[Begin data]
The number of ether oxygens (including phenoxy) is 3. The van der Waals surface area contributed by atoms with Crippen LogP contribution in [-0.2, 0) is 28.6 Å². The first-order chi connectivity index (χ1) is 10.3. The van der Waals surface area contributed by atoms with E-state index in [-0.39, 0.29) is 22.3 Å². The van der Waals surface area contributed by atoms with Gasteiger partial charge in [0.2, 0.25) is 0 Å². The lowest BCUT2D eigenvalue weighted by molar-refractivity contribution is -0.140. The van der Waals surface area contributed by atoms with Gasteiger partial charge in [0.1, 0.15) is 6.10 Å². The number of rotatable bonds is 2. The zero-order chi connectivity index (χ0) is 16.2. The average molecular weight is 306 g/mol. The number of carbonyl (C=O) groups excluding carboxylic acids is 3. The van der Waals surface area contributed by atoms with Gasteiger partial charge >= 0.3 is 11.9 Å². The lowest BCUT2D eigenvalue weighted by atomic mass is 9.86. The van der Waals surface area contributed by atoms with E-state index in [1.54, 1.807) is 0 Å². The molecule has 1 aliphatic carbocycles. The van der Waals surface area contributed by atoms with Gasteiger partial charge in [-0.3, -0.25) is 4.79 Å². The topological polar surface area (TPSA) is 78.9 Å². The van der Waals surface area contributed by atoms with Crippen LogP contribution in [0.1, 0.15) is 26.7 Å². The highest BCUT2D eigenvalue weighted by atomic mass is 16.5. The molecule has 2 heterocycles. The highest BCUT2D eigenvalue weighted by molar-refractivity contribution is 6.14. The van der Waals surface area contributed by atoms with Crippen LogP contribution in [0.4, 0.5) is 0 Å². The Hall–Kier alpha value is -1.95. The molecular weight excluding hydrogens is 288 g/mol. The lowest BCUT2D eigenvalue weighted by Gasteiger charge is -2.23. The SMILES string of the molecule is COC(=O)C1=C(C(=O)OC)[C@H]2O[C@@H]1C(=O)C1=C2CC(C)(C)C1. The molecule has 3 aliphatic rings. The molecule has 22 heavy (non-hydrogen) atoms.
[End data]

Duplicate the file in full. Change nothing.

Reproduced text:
The number of ether oxygens (including phenoxy) is 3. The van der Waals surface area contributed by atoms with Crippen LogP contribution in [-0.2, 0) is 28.6 Å². The first-order chi connectivity index (χ1) is 10.3. The van der Waals surface area contributed by atoms with E-state index in [-0.39, 0.29) is 22.3 Å². The van der Waals surface area contributed by atoms with Gasteiger partial charge in [0.2, 0.25) is 0 Å². The lowest BCUT2D eigenvalue weighted by molar-refractivity contribution is -0.140. The van der Waals surface area contributed by atoms with Gasteiger partial charge in [0.1, 0.15) is 6.10 Å². The number of rotatable bonds is 2. The zero-order chi connectivity index (χ0) is 16.2. The average molecular weight is 306 g/mol. The number of carbonyl (C=O) groups excluding carboxylic acids is 3. The van der Waals surface area contributed by atoms with Gasteiger partial charge >= 0.3 is 11.9 Å². The lowest BCUT2D eigenvalue weighted by atomic mass is 9.86. The van der Waals surface area contributed by atoms with E-state index in [1.54, 1.807) is 0 Å². The molecule has 1 aliphatic carbocycles. The van der Waals surface area contributed by atoms with Gasteiger partial charge in [-0.3, -0.25) is 4.79 Å². The topological polar surface area (TPSA) is 78.9 Å². The van der Waals surface area contributed by atoms with Crippen LogP contribution in [0.1, 0.15) is 26.7 Å². The highest BCUT2D eigenvalue weighted by atomic mass is 16.5. The molecule has 2 heterocycles. The highest BCUT2D eigenvalue weighted by molar-refractivity contribution is 6.14. The van der Waals surface area contributed by atoms with Crippen LogP contribution in [0.4, 0.5) is 0 Å². The Hall–Kier alpha value is -1.95. The molecular weight excluding hydrogens is 288 g/mol. The lowest BCUT2D eigenvalue weighted by Gasteiger charge is -2.23. The SMILES string of the molecule is COC(=O)C1=C(C(=O)OC)[C@H]2O[C@@H]1C(=O)C1=C2CC(C)(C)C1. The molecule has 3 aliphatic rings. The molecule has 22 heavy (non-hydrogen) atoms.